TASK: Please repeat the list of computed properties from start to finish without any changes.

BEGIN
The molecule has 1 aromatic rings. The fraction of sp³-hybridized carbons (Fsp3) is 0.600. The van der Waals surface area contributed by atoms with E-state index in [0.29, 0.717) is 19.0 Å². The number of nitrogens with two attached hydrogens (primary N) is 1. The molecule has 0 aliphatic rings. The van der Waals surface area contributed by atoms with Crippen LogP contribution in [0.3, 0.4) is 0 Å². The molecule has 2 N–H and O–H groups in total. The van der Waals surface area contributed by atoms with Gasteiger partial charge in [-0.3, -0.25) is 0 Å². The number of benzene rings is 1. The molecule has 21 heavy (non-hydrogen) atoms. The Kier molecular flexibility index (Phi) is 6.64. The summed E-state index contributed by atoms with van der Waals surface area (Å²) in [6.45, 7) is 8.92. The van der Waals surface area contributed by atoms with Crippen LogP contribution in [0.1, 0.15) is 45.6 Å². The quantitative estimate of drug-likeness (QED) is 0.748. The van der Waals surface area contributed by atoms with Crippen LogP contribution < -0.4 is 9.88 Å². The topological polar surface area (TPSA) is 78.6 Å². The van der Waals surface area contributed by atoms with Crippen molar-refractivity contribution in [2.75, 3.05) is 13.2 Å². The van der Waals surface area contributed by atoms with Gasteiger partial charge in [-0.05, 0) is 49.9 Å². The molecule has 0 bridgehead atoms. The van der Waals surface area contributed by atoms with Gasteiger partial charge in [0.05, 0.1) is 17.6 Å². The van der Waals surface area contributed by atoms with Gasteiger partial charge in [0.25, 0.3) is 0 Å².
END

The molecule has 1 aromatic rings. The fraction of sp³-hybridized carbons (Fsp3) is 0.600. The van der Waals surface area contributed by atoms with E-state index in [0.29, 0.717) is 19.0 Å². The number of nitrogens with two attached hydrogens (primary N) is 1. The molecule has 0 aliphatic rings. The van der Waals surface area contributed by atoms with Crippen LogP contribution in [0.3, 0.4) is 0 Å². The molecule has 2 N–H and O–H groups in total. The van der Waals surface area contributed by atoms with Gasteiger partial charge in [-0.3, -0.25) is 0 Å². The number of benzene rings is 1. The molecule has 21 heavy (non-hydrogen) atoms. The Kier molecular flexibility index (Phi) is 6.64. The summed E-state index contributed by atoms with van der Waals surface area (Å²) in [6.45, 7) is 8.92. The van der Waals surface area contributed by atoms with Crippen LogP contribution in [0.1, 0.15) is 45.6 Å². The quantitative estimate of drug-likeness (QED) is 0.748. The van der Waals surface area contributed by atoms with Crippen LogP contribution < -0.4 is 9.88 Å². The topological polar surface area (TPSA) is 78.6 Å². The van der Waals surface area contributed by atoms with Crippen molar-refractivity contribution in [2.75, 3.05) is 13.2 Å². The van der Waals surface area contributed by atoms with Gasteiger partial charge in [-0.05, 0) is 49.9 Å². The molecule has 0 bridgehead atoms. The van der Waals surface area contributed by atoms with Gasteiger partial charge in [0.05, 0.1) is 17.6 Å². The van der Waals surface area contributed by atoms with Gasteiger partial charge in [0.25, 0.3) is 0 Å².